Condo board vote questioned
Article Courtesy of The Sun Sentinel

By Christy McKerney 
Posted October 26, 2002

SUNRISE -- In Florida, even a simple condo board election can't be taken for granted these days.

Take Sunrise Lakes Phase IV, Inc. II, a peaceful enclave of 876 units where retirees are supposed to spend their golden years perfecting their golf and mah-jongg.

Instead, some seniors here are hurling allegations of vote tampering in an election that's pitted neighbor against neighbor, grandpa against grandma.

The problem, as always in Florida, is the ballot. 

The condo board is using ballots on simple sheets of paper containing the names of 24 candidates, vying for 15 seats to be decided Monday.

But some board members have been going door to door, passing out actual ballots that are already filled in, prompting other residents to file a complaint with the state Department of Business and Professional Regulation's condominium division.

"What they're doing is illegal," said Seymour Golub, 82, one of five people who signed the Oct. 18 complaint and hoped state regulators would step in on Monday, when the votes are counted.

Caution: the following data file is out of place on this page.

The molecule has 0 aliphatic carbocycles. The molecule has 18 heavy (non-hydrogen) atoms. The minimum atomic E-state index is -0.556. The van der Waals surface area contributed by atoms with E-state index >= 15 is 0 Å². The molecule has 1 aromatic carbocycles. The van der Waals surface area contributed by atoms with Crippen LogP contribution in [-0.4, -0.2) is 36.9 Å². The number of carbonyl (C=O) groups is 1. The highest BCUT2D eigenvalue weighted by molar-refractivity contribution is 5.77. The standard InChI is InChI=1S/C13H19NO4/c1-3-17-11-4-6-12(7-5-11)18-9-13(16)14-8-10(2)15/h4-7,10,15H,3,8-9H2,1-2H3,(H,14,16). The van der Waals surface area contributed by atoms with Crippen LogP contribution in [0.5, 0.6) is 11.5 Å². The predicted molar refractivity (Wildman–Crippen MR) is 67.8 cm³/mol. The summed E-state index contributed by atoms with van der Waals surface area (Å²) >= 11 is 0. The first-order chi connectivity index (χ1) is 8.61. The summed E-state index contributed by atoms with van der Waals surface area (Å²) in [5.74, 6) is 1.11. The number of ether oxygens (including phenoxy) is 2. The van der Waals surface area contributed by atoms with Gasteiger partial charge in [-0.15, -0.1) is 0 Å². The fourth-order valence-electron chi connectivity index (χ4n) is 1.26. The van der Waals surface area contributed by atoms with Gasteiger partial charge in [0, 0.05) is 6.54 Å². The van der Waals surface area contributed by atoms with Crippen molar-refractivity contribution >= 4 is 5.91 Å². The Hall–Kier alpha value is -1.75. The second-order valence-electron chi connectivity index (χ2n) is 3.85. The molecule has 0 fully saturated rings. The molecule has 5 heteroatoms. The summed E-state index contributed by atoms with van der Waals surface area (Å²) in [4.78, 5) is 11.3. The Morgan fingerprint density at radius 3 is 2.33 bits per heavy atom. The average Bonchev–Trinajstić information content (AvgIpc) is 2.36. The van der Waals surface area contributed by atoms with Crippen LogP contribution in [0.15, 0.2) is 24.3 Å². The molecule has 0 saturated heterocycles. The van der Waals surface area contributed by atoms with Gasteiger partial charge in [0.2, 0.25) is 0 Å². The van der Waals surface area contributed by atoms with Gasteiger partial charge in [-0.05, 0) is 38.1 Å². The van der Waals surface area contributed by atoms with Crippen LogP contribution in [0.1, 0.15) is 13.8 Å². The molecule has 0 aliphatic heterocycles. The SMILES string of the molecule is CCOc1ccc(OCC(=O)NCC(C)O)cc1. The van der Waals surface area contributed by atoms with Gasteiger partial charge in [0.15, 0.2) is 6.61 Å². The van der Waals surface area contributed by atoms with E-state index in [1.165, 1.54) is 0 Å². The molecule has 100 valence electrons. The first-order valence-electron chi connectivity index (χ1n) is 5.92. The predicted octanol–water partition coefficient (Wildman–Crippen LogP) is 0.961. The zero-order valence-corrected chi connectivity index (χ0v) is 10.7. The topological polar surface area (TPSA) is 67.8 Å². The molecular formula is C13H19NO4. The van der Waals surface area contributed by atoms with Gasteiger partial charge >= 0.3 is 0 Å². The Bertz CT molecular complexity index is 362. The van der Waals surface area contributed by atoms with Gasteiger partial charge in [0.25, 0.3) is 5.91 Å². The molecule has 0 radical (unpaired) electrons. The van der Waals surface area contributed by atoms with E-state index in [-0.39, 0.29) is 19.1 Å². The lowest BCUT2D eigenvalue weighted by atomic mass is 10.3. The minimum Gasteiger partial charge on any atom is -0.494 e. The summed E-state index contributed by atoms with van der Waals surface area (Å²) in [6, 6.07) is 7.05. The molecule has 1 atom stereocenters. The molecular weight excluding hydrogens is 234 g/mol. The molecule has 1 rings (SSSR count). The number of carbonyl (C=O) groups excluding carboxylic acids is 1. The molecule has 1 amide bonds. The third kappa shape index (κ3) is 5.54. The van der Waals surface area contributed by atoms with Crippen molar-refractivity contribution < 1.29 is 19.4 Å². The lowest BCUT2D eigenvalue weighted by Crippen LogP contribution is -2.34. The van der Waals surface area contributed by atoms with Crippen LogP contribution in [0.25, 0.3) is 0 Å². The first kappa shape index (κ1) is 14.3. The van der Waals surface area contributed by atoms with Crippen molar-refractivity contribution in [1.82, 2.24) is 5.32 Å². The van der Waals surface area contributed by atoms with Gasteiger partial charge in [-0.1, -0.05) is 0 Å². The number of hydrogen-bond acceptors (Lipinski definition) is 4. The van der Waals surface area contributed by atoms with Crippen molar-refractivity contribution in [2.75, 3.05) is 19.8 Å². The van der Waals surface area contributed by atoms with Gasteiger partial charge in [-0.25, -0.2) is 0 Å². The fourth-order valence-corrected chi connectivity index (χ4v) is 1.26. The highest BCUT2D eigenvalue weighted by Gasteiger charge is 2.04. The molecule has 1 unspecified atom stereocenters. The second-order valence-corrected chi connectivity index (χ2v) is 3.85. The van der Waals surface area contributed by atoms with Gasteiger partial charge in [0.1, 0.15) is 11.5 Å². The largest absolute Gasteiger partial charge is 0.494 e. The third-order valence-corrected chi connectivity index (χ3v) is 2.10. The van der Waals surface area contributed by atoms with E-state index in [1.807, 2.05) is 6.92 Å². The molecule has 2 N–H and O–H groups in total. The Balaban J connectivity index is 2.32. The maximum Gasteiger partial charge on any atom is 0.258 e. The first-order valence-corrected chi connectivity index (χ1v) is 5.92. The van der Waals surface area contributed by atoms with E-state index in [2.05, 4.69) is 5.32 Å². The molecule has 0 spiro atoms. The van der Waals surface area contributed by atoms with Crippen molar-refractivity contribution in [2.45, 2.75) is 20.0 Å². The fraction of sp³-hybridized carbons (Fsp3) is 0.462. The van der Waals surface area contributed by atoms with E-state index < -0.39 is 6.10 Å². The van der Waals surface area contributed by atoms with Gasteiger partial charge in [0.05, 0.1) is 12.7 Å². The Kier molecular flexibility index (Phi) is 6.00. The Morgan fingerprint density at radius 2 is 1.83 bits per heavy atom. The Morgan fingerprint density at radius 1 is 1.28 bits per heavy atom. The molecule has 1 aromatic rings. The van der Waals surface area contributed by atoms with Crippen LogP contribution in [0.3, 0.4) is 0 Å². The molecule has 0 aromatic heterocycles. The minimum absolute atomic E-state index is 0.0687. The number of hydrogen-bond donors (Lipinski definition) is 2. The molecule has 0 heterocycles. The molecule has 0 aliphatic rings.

Condo association president David Deutsch says the fuss is sour grapes from candidates whose names were not marked off.

"There's nothing wrong with what we're doing. It's perfectly legal," said Deutsch, who said he checked with lawyers beforehand to make sure everything was legal.

Deutsch said the marked ballots were only suggestions and that people could and did cross out names they didn't want to vote for.

"I handed some of them [out] and said these are the people I recommend you vote for," Deutsch said.

But real estate broker and Sunrise Lakes resident Stuart Miller, who drafted the formal complaint, disagrees. 

Miller contends the practice violates state condo law that requires "all ballot forms must be uniform in color and appearance" and stating secrecy in voting must be assured.

"He's considering it campaigning, but I don't think campaigning you actually do with the real ballots. That's the real issue," said Miller, responding to Deutsch's explanation.

"We sent around suggestions in the form of literature. They went around, telling people sign the ballots now. Here's who you're voting for," Miller said.

Regulation department spokeswoman Meg Shannon said she could not comment on whether the department is conducting an investigation until after one is completed.

"I guess I have no choice but to have confidence that the state is going to do the right thing, whether it's at the election or three months later," Miller said.